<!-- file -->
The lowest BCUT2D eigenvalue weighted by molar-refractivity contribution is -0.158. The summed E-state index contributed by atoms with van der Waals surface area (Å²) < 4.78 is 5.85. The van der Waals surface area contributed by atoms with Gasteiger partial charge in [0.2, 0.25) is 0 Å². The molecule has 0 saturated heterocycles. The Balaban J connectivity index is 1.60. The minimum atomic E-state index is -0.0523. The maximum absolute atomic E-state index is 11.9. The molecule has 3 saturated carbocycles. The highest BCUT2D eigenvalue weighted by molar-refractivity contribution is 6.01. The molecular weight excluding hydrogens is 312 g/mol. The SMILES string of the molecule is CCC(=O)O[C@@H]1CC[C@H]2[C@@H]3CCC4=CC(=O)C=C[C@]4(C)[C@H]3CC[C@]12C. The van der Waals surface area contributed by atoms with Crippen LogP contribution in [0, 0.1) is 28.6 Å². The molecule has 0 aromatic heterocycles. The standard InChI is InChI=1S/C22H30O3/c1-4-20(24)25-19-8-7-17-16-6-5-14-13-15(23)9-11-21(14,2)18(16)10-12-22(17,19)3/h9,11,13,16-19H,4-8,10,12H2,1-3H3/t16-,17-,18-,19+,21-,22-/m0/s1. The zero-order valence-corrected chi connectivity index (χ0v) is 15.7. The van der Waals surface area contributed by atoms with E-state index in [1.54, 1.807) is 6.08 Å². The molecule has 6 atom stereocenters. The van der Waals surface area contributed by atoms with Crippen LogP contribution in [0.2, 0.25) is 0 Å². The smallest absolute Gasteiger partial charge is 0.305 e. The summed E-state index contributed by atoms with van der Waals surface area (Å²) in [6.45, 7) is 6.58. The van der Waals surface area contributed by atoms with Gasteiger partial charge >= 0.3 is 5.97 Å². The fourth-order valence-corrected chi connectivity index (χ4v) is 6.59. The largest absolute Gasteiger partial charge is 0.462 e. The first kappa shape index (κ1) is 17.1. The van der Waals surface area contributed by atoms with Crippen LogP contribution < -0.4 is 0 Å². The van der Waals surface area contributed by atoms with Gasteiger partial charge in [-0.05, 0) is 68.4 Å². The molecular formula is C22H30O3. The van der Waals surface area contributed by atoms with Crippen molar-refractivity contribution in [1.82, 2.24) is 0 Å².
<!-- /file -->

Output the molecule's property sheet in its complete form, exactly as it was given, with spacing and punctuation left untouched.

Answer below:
The lowest BCUT2D eigenvalue weighted by molar-refractivity contribution is -0.158. The summed E-state index contributed by atoms with van der Waals surface area (Å²) < 4.78 is 5.85. The van der Waals surface area contributed by atoms with Gasteiger partial charge in [0.2, 0.25) is 0 Å². The molecule has 0 saturated heterocycles. The Balaban J connectivity index is 1.60. The minimum atomic E-state index is -0.0523. The maximum absolute atomic E-state index is 11.9. The molecule has 3 saturated carbocycles. The highest BCUT2D eigenvalue weighted by molar-refractivity contribution is 6.01. The molecular weight excluding hydrogens is 312 g/mol. The SMILES string of the molecule is CCC(=O)O[C@@H]1CC[C@H]2[C@@H]3CCC4=CC(=O)C=C[C@]4(C)[C@H]3CC[C@]12C. The van der Waals surface area contributed by atoms with Crippen LogP contribution in [0, 0.1) is 28.6 Å². The molecule has 0 aromatic heterocycles. The standard InChI is InChI=1S/C22H30O3/c1-4-20(24)25-19-8-7-17-16-6-5-14-13-15(23)9-11-21(14,2)18(16)10-12-22(17,19)3/h9,11,13,16-19H,4-8,10,12H2,1-3H3/t16-,17-,18-,19+,21-,22-/m0/s1. The zero-order valence-corrected chi connectivity index (χ0v) is 15.7. The van der Waals surface area contributed by atoms with E-state index in [1.54, 1.807) is 6.08 Å². The molecule has 6 atom stereocenters. The van der Waals surface area contributed by atoms with Crippen LogP contribution in [0.2, 0.25) is 0 Å². The smallest absolute Gasteiger partial charge is 0.305 e. The summed E-state index contributed by atoms with van der Waals surface area (Å²) in [6.45, 7) is 6.58. The van der Waals surface area contributed by atoms with Gasteiger partial charge >= 0.3 is 5.97 Å². The fourth-order valence-corrected chi connectivity index (χ4v) is 6.59. The largest absolute Gasteiger partial charge is 0.462 e. The first kappa shape index (κ1) is 17.1. The van der Waals surface area contributed by atoms with Crippen LogP contribution < -0.4 is 0 Å². The van der Waals surface area contributed by atoms with Gasteiger partial charge in [-0.05, 0) is 68.4 Å². The molecular formula is C22H30O3. The van der Waals surface area contributed by atoms with Crippen molar-refractivity contribution in [1.82, 2.24) is 0 Å².